Earlier today, Gov. Steve Beshear signed House Bill 1 into law, a law that will finally shine the light of public transparency on Kentucky’s “ghost governments.” These spooky bureaucratic entities consist of more than 1,200 special taxing districts across the commonwealth which have the power to assess fees and levy fines on Kentuckians. All too often, these districts ignore their legal obligations to submit budgets to county governments, or aren’t audited at all. But the spookiest part of all is that the bureaucrats commanding these ghost governments don’t have to be elected by Kentucky taxpayers, even though they dole out more than $2.7 billion of taxpayers’ hard-earned money every year.
That’s called taxation without representation, people.
But thanks to efforts from the Bluegrass Institute and State Auditor Adam Edelen, House Bill 1 will go a long way toward correcting that age-old problem. Among other reforms, HB 1 will create a central registry where special taxing districts must submit regular financial reports of their activities. It will also create a public database where taxpayers can scrutinize district spending.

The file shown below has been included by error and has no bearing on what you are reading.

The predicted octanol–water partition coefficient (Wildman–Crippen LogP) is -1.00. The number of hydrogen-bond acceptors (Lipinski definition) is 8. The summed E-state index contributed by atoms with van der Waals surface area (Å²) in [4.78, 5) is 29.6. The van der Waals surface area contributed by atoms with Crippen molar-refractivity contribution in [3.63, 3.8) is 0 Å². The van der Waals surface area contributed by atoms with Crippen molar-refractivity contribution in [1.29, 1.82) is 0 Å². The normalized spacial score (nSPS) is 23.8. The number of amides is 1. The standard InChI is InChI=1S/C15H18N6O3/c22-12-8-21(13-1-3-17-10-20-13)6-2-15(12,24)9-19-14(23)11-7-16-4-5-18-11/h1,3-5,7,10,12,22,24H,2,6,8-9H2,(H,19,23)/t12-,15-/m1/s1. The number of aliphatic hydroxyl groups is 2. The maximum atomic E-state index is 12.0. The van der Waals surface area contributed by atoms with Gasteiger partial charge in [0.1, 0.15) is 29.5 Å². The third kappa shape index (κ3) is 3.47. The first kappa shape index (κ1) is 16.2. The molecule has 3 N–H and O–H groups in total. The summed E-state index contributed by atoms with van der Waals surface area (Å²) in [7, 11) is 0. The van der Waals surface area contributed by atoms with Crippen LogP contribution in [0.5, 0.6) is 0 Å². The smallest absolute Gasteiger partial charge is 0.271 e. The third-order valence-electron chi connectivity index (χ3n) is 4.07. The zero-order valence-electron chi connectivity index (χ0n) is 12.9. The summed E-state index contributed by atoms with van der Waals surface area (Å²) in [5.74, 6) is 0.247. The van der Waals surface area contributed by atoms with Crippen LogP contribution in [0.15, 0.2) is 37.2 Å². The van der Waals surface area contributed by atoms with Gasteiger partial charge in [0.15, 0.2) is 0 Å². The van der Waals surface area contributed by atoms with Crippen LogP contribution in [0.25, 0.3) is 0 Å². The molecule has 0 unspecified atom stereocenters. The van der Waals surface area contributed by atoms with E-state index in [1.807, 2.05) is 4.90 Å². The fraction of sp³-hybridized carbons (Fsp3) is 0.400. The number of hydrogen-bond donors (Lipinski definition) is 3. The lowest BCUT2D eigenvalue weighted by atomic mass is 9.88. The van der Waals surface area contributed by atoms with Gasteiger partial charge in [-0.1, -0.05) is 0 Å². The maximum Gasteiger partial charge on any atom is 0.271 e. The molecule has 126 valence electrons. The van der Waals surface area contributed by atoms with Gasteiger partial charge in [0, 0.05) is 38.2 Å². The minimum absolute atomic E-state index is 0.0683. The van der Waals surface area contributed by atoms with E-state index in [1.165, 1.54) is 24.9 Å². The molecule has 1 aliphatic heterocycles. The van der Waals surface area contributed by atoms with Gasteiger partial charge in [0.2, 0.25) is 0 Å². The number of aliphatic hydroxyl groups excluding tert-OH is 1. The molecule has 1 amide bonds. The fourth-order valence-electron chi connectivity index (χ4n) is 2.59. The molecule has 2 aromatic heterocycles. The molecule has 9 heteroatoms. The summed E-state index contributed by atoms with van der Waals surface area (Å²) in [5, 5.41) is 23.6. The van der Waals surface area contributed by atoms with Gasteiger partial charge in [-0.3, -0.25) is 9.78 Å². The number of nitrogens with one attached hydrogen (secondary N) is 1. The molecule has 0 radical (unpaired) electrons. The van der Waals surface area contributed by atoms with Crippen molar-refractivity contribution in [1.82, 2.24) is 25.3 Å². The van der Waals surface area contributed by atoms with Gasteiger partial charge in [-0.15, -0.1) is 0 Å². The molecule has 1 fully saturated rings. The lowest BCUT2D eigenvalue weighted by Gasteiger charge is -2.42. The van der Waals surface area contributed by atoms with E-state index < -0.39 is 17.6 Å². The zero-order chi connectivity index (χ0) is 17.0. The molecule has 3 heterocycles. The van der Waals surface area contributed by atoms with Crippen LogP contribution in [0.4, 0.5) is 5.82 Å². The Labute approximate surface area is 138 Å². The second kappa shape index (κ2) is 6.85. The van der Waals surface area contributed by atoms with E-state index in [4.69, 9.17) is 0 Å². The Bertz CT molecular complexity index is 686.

The Bluegrass Institute has long spoken out against the opaque nature of too many sectors of Kentucky’s government. Ever since Auditor Edelen first began his efforts to investigate the lack of transparency within special taxing districts early last year, the Bluegrass Institute has supported the $2.7 billion endeavor and alerted those passionate about accountability in government of the importance of these efforts.
So we at the Bluegrass Institute are proud to say House Bill 1 has been signed into law. By establishing a public database to oversee special taxing districts, HB 1 has empowered millions of Kentuckians to be stewards of good and efficient government.